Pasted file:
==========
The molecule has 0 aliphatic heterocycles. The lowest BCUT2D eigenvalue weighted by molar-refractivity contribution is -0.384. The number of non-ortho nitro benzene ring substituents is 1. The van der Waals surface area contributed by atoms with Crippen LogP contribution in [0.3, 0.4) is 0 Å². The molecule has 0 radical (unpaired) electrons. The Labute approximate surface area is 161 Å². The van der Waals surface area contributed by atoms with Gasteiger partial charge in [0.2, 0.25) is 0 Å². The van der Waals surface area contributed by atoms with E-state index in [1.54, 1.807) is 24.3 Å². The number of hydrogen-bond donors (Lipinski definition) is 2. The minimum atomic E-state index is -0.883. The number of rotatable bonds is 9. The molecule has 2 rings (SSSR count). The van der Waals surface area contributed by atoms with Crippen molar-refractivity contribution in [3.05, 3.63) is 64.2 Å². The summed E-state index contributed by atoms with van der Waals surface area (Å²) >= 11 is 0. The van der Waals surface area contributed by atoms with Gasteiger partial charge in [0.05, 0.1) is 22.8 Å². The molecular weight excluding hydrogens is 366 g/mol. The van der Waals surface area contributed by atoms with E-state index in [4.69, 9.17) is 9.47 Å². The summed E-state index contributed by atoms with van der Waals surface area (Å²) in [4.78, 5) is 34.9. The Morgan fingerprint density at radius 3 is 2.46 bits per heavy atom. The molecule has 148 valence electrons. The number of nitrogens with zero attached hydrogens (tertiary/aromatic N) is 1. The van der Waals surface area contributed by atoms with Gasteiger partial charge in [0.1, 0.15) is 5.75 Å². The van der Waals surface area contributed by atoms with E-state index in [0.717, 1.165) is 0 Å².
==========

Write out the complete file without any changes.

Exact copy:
The molecule has 0 aliphatic heterocycles. The lowest BCUT2D eigenvalue weighted by molar-refractivity contribution is -0.384. The number of non-ortho nitro benzene ring substituents is 1. The van der Waals surface area contributed by atoms with Crippen LogP contribution in [0.3, 0.4) is 0 Å². The molecule has 0 radical (unpaired) electrons. The Labute approximate surface area is 161 Å². The van der Waals surface area contributed by atoms with Gasteiger partial charge in [0.2, 0.25) is 0 Å². The van der Waals surface area contributed by atoms with E-state index in [1.54, 1.807) is 24.3 Å². The number of hydrogen-bond donors (Lipinski definition) is 2. The minimum atomic E-state index is -0.883. The number of rotatable bonds is 9. The molecule has 2 rings (SSSR count). The van der Waals surface area contributed by atoms with Crippen molar-refractivity contribution in [3.05, 3.63) is 64.2 Å². The summed E-state index contributed by atoms with van der Waals surface area (Å²) >= 11 is 0. The van der Waals surface area contributed by atoms with Gasteiger partial charge in [0.05, 0.1) is 22.8 Å². The molecular weight excluding hydrogens is 366 g/mol. The van der Waals surface area contributed by atoms with E-state index in [4.69, 9.17) is 9.47 Å². The summed E-state index contributed by atoms with van der Waals surface area (Å²) in [4.78, 5) is 34.9. The Morgan fingerprint density at radius 3 is 2.46 bits per heavy atom. The molecule has 148 valence electrons. The number of nitrogens with zero attached hydrogens (tertiary/aromatic N) is 1. The van der Waals surface area contributed by atoms with Gasteiger partial charge in [0.1, 0.15) is 5.75 Å². The van der Waals surface area contributed by atoms with E-state index in [0.717, 1.165) is 0 Å².